An illustration showing Zero Waste within dialogue boxes on an orange background with Reduce written underneath.

Learn some handy tips to reduce your household's food waste.

Did you know the average New Zealand family throws away $644 of edible food every year?

When food waste ends up in a landfill with the rest of our rubbish, it doesn't get composted as the conditions aren't right for this to happen. Waste in a landfill is tightly compacted stopping the oxygen needed for composting reaching the buried rubbish. This means it releases methane, a harmful greenhouse gas.

We are proud to support the national Love Food Hate Waste New Zealand campaign which aims to help household reduce their food waste through simple everyday tips and tricks. 

Love Food Hate Waste website (

Food waste facts

As a country we throw away $1.17 billion of edible food every year. This works out to 86kgs of food each year per family - the equivalent of binning 63 size 14 chickens or 966 apples. 

The top ten foods thrown away are: 

  1. Bread
  2. Leftovers
  3. Oranges and mandarins
  4. Apples
  5. Bananas
  6. Potatoes
  7. Chicken
  8. Rice
  9. Lettuce
  10. Beef.

Six simple things you can do to reduce your food waste:

  • plan your meals and buy what you need
  • shop with a list
  • store your bread in the freezer
  • don't peel your vegetables
  • stew fruit or make smoothies
  • take your leftovers for lunch.

This diagram displays the above food waste facts.

An infographic showing the top 10 foods that are thrown away in New Zealand which are bread, leftovers, oranges and mandarins, apples, bananas, potatoes, poultry, rice, lettuce and beef.  

Plan ahead to reduce waste and save time

  • Plan your meals for the week ahead.
  • Make shopping lists based on your meal plans and stick to them.
  • Check your cupboards and fridge before writing your shopping list or take some quick photos on your phone to refer to at the supermarket.
  • Batch cook and freeze portions for a quick mid-week meal.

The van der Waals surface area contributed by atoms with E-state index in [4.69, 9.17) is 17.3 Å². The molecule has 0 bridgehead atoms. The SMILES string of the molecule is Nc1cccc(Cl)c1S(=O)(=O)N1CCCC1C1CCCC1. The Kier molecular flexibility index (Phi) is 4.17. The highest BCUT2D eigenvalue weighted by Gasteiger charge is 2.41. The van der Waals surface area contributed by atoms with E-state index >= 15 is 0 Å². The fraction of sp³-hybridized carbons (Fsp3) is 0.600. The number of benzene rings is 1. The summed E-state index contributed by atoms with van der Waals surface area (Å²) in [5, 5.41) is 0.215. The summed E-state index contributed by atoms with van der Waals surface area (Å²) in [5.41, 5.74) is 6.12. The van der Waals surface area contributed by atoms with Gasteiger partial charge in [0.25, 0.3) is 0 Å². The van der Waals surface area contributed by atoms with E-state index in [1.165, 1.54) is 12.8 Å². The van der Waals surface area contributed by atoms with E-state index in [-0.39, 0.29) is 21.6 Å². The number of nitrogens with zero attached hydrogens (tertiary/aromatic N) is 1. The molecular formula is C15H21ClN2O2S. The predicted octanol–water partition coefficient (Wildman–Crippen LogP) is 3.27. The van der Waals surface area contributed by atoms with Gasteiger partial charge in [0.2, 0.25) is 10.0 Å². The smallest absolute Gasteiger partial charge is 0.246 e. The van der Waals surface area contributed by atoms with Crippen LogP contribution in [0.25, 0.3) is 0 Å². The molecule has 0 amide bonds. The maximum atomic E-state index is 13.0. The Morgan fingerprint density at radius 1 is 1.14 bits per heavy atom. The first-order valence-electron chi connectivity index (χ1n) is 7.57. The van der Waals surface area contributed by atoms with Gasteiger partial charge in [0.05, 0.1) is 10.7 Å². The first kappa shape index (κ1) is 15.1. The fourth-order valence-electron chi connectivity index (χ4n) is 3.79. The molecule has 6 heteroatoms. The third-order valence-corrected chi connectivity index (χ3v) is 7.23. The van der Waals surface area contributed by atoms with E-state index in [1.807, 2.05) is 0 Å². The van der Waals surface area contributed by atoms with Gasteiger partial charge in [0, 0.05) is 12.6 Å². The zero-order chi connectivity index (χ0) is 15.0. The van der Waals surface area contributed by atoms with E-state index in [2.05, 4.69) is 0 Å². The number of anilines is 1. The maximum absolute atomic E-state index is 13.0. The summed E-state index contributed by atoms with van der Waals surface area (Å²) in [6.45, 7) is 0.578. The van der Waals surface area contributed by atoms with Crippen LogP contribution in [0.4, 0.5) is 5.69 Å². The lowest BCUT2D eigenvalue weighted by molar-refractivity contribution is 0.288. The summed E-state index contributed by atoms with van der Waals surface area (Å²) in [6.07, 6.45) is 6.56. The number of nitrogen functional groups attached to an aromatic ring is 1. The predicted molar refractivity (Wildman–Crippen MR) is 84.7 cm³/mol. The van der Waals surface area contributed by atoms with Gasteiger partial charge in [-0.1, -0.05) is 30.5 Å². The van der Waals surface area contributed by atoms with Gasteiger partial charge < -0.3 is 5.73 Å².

Know your portion sizes to reduce waste

Using your hand can be an easy way to check the size of your food portions on your plate.

Different food types have different portion sizes:

  • one fist - carbohydrates and legumes - think rice, beans, pasta and potato
  • one hand from fingertips to wrist - fish and vegetables
  • one palm - protein like beef, pork, eggs and chicken
  • one cupped hand - fruit, nuts and seeds.

The diagram below shows how to use your hand to judge portion size for different food types. 

An inographic about food portions using hands to show portion size.

Storing food correctly makes it last longer

If you wrap your veggies in a damp tea towel it will keep them fresher and crisper for much longer.

The Love Food Hate Waste website has more storage tips and tricks.

Storage tips

Expiry dates

Know what food labels mean. Best Before and Use By mean different things.

  • Use By dates refer to food safety so you should not eat foods after this date. This date is usually found on meats, seafood and infant formula.
  • Best Before dates refer to quality so food is usually safe to eat after this date but it might not be at its best.
  • Use your common sense, if it looks, smells and tastes okay, then you can probably eat it.
  • Always follow storage instructions and take extra care if you are pregnant, sick or elderly or feeding a young child.

An inforgraphic about understanding expiry dates to cut food waste.

Make the most of your fridge and freezer

Make the most of your fridge by:

  • keeping the temperature between 1ºC and 4ºC. Up to 70% of our fridges are too warm meaning food doesn't last as long as it could.
  • have an "Eat me first" shelf for foods with short shelf lives or leftovers that should be eaten soon
  • store cheese, butter, eggs, yoghurt, deli-meat, cooked food and leftovers towards the top of your fridge
  • store meat, seafood, vegetables and fruit at the bottom where the temperature is coolest.

An infographic showing how to use fridge to cut your food waste.

  • Use your freezer as a “pause button” to preserve your food until you need it.  Did you know all these items can be frozen:
  • bread
  • bananas
  • cheese
  • eggs
  • milk
  • leftovers.

An infographic showing how to use freezer to cut your food waste.

Leftovers make for great quick meals

Make sure you defrost leftovers fully before heating. Heat until piping hot within 24 hours and do not refreeze.

Use leftovers for lunches or quick meals during the week.  Remember the 2:2:2 rule for leftovers – you have 2 hours to get it into the fridge, 2 days to eat it, and it will last for 2 months in the freezer.

Be creative with what you may consider waste e.g. potato peelings can be baked into crisps. 

Leftover recipe ideas - Love Food Hate Waste website